It was an important question to ask in this day when real conversations on race too often degenerate into MTV's "Yo Momma." Or when the conversation ends because there's no communication and people are wrongly called racist for bringing up race as an issue, never mind the substance.
That's why it's necessary to keep pointing out the xenophobia and bigotry of Trump time and again. It's his go to method.
It seems like we've already forgotten how Donald Trump fanned the nonsensical birther movement and its claim that Barack Hussein Obama was not an American by birth.
And just so you know this is a real pattern with Trump, harping on cockamamie inanities, he proved it again this week during an interview with Anderson Cooper on CNN.
Trump reinforced how he'd get tough on ISIS, tough on waterboarding.
And to back up his point, Trump once again mentions the racist story of General Pershing as his role model.
"I tell the story of General Pershing in 1919 in the Philippines
and how he stopped terrorism, OK. You'll take a look at it. It's too long a story to tell on your tape, it will take the whole thing. But it's one of the very interesting and very powerful stories," Trump said to Cooper Wednesday on CNN.
Great, but if you check out the tale that Trump naturally draws power from, you'll find the story has been debunked as an outright lie
The story of Pershing executing Muslims with bullets drenched in pigs' blood is not a proven fact. It lives on like a weed on the internet, and now it's passed off as truth by a man who continues to use it to inform his sense of foreign policy. This is Kim Jong Un territory.
Don't you want a president who values the truth? Or one who will insist on racist fantasy?
It makes his presidential pledge looks a whole lot like....
Well, the comedian Louis C.K., in an email on Saturday to his fans. probably said it as clearly as anyone. And he wasn't joking.
"Please stop it with voting for Trump. It was funny for a little while. But the guy is Hitler. And by that I mean that we are being Germany in the '30s. Do you think they saw the shit coming? Hitler was just some hilarious and refreshing dude with a weird comb over who would say anything at all.
"And I'm not advocating for Hillary or Bernie. I like them both but frankly I wish the next president was a conservative only because we had Obama for eight years and we need balance. And not because I particularly enjoy the conservative agenda. I just think the government should reflect the people. And we are about 40 percent conservative and 40 percent liberal. When I was growing up and when I was a younger man, liberals and conservatives were friends with differences. They weren't enemies. And it always made sense that everyone gets a president they like for a while and then hates the president for a while. But it only works if the conservatives put up a good candidate. A good smart conservative to face the liberal candidate so they can have a good argument and the country can decide which way to go this time.
"Trump is not that. He's an insane bigot. He is dangerous."
After the debate on Wednesday, I kept wondering why, with so many debates, there hasn't been an Asian American-focused debate. There are 18 million of us, after all. Or maybe an ethnic debate where African Americans, Latinos, and Asians got in their questions. I used to do a show in the late '90s, "New California Media," seen on PBS stations in California, that was like a "Meet the Press" for the ethnic media. Van Jones, now of CNN, was often a member of the panel I hosted. Nearly 20 years later, the mainstream is slowly catching up.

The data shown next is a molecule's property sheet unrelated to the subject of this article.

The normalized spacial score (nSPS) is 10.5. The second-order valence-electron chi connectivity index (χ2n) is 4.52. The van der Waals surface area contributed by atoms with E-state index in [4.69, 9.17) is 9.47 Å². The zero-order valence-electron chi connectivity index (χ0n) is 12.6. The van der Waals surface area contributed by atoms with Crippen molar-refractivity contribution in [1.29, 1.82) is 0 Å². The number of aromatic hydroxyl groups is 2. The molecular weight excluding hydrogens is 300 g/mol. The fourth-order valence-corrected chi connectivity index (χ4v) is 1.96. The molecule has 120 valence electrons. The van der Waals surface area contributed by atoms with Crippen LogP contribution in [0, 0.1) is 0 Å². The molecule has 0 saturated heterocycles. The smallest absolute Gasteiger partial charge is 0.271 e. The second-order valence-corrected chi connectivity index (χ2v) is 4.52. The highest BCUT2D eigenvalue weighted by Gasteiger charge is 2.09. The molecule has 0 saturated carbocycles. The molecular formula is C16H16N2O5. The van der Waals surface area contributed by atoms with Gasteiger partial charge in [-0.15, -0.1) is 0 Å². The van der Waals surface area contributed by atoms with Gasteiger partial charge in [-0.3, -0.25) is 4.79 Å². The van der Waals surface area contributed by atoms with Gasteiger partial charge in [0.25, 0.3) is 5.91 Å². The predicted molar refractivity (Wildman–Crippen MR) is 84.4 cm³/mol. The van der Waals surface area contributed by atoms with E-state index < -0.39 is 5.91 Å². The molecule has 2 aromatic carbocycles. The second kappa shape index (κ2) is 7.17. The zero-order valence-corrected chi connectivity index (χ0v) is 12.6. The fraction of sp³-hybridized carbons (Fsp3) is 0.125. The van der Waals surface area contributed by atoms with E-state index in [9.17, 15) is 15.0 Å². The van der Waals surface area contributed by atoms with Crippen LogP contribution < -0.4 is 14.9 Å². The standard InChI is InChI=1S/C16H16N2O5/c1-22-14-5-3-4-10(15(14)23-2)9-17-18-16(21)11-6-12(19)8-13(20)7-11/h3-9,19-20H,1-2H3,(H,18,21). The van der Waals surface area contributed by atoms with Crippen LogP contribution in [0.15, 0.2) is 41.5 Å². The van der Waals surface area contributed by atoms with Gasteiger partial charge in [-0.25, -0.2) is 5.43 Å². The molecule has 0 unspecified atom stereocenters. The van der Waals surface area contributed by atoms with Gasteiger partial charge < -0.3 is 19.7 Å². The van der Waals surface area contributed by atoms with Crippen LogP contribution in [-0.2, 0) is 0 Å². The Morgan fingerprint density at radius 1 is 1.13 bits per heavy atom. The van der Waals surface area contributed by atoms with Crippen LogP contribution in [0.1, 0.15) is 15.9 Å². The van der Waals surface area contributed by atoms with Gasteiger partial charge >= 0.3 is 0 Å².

Among my most active tweets for this debate was one on the Puerto Rican question. That wasn't asked in any debate so far. An Asian American debate could ask the candidates about China's encroachment in the West Philippine Sea. Immigration questions would be different too. More about insanely long waits; family reunification; H-1B visas.
There were some Asian Americans in the audience, and not just at home.
Bel Leung Hong, DNC AAPI Caucus chair, Winnie Tang, and Sam Ma, DNC Finance Committee member
Winnie Tang, a Macao immigrant from Queens, has lived in Florida since 1987 and was in the crowd, as a member of the Miami-Dade County Democratic Executive Committee. She became politicized after attending an OCA conference in Washington. Now, she's committed her life to making sure Asian Americans have a seat at the table.
Like many Asian Americans, she's a big Hillary supporter, but she thought both candidates were much more mature in their responses--compared to the Republicans. And certainly compared to Trump.
"In any intellectual way, I don't know how it comes down to Trump," said Tang. "It seems like [the Republicans] don't have anyone better than him to run for president. He doesn't really have substance. He's a rude individual who will trash anyone who comes in his path."
For the Florida Republican debate, Trump says he's going to be presidential.
"I could be more presidential than anybody," Trump said after winning in Michigan. "Believe it or not, I am a unifier."
If he's the nominee, just remember if he ever cops to being fooled by the General Pershing tale. Or if he really believes it's the truth. You want him knowing the nuclear codes?
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Emil Guillermo is an independent journalist/commentator.
Updates at www.amok.com. Follow Emil on Twitter, and like his Facebook page.
The views expressed in this blog do not necessarily represent AALDEF's views or policies.